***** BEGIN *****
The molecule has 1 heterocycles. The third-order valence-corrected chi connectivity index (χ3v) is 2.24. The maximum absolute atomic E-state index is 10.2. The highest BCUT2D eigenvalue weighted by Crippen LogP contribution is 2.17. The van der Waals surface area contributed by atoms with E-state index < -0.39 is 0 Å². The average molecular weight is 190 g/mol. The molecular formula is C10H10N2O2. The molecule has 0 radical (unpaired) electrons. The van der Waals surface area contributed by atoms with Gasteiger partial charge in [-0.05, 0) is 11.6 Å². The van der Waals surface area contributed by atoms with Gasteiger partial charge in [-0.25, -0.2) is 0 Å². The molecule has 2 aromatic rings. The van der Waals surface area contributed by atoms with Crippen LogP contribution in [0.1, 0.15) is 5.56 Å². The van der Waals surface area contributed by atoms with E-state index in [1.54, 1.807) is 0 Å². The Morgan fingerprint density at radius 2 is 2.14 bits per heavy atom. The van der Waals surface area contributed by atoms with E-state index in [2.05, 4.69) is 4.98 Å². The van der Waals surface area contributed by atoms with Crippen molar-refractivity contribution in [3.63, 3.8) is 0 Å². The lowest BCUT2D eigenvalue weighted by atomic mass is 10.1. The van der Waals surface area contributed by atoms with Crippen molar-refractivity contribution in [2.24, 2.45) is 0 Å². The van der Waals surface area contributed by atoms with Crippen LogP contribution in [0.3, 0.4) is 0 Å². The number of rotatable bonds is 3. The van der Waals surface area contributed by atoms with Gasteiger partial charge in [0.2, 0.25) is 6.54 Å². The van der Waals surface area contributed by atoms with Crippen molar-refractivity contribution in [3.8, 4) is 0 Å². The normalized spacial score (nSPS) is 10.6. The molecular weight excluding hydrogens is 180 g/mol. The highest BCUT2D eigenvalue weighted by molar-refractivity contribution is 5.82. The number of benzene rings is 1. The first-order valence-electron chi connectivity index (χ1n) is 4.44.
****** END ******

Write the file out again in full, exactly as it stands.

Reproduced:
The molecule has 1 heterocycles. The third-order valence-corrected chi connectivity index (χ3v) is 2.24. The maximum absolute atomic E-state index is 10.2. The highest BCUT2D eigenvalue weighted by Crippen LogP contribution is 2.17. The van der Waals surface area contributed by atoms with E-state index < -0.39 is 0 Å². The average molecular weight is 190 g/mol. The molecular formula is C10H10N2O2. The molecule has 0 radical (unpaired) electrons. The van der Waals surface area contributed by atoms with Gasteiger partial charge in [-0.05, 0) is 11.6 Å². The van der Waals surface area contributed by atoms with Gasteiger partial charge in [-0.25, -0.2) is 0 Å². The molecule has 2 aromatic rings. The van der Waals surface area contributed by atoms with Crippen LogP contribution in [0.1, 0.15) is 5.56 Å². The van der Waals surface area contributed by atoms with E-state index in [1.54, 1.807) is 0 Å². The Morgan fingerprint density at radius 2 is 2.14 bits per heavy atom. The van der Waals surface area contributed by atoms with E-state index in [2.05, 4.69) is 4.98 Å². The van der Waals surface area contributed by atoms with Crippen molar-refractivity contribution in [3.63, 3.8) is 0 Å². The lowest BCUT2D eigenvalue weighted by atomic mass is 10.1. The van der Waals surface area contributed by atoms with Crippen molar-refractivity contribution in [2.24, 2.45) is 0 Å². The van der Waals surface area contributed by atoms with Crippen LogP contribution in [0.3, 0.4) is 0 Å². The number of rotatable bonds is 3. The van der Waals surface area contributed by atoms with Gasteiger partial charge in [0.2, 0.25) is 6.54 Å². The van der Waals surface area contributed by atoms with Crippen molar-refractivity contribution in [3.8, 4) is 0 Å². The normalized spacial score (nSPS) is 10.6. The molecular weight excluding hydrogens is 180 g/mol. The highest BCUT2D eigenvalue weighted by molar-refractivity contribution is 5.82. The number of benzene rings is 1. The first-order valence-electron chi connectivity index (χ1n) is 4.44.